Understanding Medicaid’s Protections Against Spousal Impoverishment

Providing for the long-term care of yourself or a loved one can be a difficult reality. Requiring long-term care marks the end of a person’s independence and their ability to adequately care for themselves which can be a harsh reality, no matter what the cause. And of course anything that brings about the need for long-term care, whether it be age, accident, or disease, will have accompanying problems associated with it outside of the simple need to acquire adequate long-term care.

If you’re talking about a parent or a spouse, securing long-term care may also come with guilt that you’re not (or no longer) able to adequately care for them yourself. And as if the emotional costs of entering into a long-term care situation weren’t enough, there are major financial considerations as well.

The high cost of adequate long-term care means this personal challenge can also become a major financial challenge. Fortunately, Medicaid coverage can provide for a long-term care solution for many of those most-in-need, but there are limitations and sometimes unwanted side effects of obtaining this coverage.

With Medicaid, there are financial eligibility requirements for receiving these benefits. Without proper planning, a patient may have to exhaust most of their own financial resources before they become eligible to qualify for Medicaid coverage. In most cases, however, only one spouse will have need for Medicaid benefits at a time. So will the healthy spouse also have to exhaust most of their financial resources in order for their unhealthy spouse to obtain Medicaid coverage? Fortunately, there are protections in place to help prevent spousal impoverishment.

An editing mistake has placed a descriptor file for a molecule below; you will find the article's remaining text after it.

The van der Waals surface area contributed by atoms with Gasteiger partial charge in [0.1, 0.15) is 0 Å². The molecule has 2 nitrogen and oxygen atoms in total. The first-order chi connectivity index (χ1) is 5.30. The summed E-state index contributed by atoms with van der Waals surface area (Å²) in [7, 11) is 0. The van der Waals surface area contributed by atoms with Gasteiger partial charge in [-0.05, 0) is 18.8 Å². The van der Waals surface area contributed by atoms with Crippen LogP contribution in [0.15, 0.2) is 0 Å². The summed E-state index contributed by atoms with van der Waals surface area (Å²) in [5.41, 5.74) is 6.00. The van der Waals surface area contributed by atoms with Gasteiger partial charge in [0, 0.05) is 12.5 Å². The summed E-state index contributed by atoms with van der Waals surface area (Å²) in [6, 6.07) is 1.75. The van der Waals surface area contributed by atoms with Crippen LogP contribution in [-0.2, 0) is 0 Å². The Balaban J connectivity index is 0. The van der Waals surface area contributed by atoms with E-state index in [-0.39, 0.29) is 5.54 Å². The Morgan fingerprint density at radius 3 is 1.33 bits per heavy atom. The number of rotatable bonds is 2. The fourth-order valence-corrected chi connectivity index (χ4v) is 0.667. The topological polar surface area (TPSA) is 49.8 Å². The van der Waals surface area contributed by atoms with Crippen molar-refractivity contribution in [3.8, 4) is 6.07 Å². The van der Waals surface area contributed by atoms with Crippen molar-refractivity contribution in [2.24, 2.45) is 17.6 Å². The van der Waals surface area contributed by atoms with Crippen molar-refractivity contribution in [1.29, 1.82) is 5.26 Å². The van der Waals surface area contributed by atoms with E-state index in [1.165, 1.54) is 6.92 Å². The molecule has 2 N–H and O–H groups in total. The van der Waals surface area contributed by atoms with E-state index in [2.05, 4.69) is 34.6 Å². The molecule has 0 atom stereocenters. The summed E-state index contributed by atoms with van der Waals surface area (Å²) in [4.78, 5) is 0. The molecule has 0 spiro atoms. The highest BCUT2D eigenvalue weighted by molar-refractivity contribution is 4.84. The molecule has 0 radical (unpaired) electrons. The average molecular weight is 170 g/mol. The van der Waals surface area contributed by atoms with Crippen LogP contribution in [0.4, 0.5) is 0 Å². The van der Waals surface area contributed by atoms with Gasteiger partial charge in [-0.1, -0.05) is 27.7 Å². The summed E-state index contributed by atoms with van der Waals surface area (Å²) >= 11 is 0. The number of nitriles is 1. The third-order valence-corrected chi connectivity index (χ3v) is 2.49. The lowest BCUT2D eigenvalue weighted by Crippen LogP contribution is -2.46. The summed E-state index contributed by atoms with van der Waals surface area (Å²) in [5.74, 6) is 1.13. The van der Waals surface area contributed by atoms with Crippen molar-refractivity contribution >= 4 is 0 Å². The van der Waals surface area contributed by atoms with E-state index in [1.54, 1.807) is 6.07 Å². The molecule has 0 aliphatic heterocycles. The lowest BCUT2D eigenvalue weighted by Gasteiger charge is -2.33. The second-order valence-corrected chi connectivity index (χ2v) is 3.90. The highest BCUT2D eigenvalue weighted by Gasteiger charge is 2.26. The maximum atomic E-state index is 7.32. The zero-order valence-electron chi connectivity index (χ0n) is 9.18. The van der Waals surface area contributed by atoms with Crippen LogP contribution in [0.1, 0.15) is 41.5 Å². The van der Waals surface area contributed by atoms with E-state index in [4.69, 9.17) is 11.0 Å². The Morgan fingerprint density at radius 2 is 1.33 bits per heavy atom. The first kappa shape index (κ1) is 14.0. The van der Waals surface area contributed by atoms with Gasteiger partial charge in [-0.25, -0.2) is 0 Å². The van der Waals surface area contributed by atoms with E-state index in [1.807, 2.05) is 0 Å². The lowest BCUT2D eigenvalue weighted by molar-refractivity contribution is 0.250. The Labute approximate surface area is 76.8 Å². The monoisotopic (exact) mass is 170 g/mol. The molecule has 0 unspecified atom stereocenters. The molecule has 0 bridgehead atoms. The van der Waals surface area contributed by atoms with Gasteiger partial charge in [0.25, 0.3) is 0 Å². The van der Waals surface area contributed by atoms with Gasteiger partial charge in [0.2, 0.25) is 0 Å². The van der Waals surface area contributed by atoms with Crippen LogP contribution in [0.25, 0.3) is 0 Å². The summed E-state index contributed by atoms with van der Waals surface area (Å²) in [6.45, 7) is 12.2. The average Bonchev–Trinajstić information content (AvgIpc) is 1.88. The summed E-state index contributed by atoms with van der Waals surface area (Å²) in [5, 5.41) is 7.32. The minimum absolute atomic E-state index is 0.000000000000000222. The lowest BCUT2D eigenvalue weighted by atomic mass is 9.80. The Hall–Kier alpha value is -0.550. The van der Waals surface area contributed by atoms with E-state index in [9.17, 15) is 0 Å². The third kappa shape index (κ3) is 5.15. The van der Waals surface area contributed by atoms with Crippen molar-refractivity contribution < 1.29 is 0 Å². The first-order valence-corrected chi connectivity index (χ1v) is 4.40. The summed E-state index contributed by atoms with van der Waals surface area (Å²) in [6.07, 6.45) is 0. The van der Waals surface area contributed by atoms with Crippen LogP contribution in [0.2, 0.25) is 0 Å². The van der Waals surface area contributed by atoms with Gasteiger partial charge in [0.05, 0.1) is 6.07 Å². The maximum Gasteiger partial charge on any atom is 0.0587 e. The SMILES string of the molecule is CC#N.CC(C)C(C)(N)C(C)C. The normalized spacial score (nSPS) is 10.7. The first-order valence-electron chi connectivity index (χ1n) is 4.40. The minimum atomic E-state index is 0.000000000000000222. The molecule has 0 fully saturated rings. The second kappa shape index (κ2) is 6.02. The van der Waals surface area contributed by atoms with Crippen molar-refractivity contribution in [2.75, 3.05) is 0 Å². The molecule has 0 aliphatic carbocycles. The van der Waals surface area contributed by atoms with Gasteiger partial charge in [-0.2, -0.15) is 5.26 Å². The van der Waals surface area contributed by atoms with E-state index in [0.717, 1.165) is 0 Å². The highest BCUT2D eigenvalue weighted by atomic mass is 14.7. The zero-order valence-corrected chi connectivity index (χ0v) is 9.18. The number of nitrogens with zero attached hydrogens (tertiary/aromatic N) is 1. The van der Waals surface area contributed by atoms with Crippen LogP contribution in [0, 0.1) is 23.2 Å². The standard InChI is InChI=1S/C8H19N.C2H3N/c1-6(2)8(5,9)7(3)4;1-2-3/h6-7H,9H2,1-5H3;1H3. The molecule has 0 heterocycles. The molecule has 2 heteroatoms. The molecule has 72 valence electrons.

Essentially these protections allow the spouse in need to qualify for Medicaid and get the long-term care he/she needs, while the other spouse can maintain a normal lifestyle, free from the need to impoverish themselves in order to ensure their spouse can maintain their Medicaid coverage. The spouse in need can meet Medicaid’s restrictive income and resources tests to get the long-term care they need, while the “Community Spouse,” as their partner is considered under this provision, can maintain much of their assets and income without fear of interrupting their spouse’s Medicaid coverage.

One specific provision in this slew of guidance is called the Community Spouse Resource Allowance. Designed to prevent the healthy or “Community Spouse” from impoverishing themselves just so they can qualify their spouse for receive benefits, this allowance can allow the spouse in need of care to qualify for Medicaid, while the “healthy” spouse isn’t subjected to the low income/low asset requirements usually put in place for Medicaid eligibility.

For 2016, the Community Spouse Resource Allowance is set at $119,220. Depending on how high the Community Spouse’s own personal income is, some of the income of the spouse in need of long-term care can actually be set aside for the Community Spouse.

ProActive Legal Care has helped numerous clients utilize this provision to protect their assets. With our help our clients have been able to ensure quality of life for the healthy spouse and even maintain a financial bequest for the couple’s heirs.   

Effective Medicaid planning can help you navigate this complex system to extract the benefits you deserve and ensure the quality of life you’ve worked so hard to achieve. If you’re facing a challenge around Medicaid and long-term care, contact ProActive Legal Care Law Office today for a consultation. We know Medicaid and we know the law. We can help you protect what’s yours while getting needed care for those you love.

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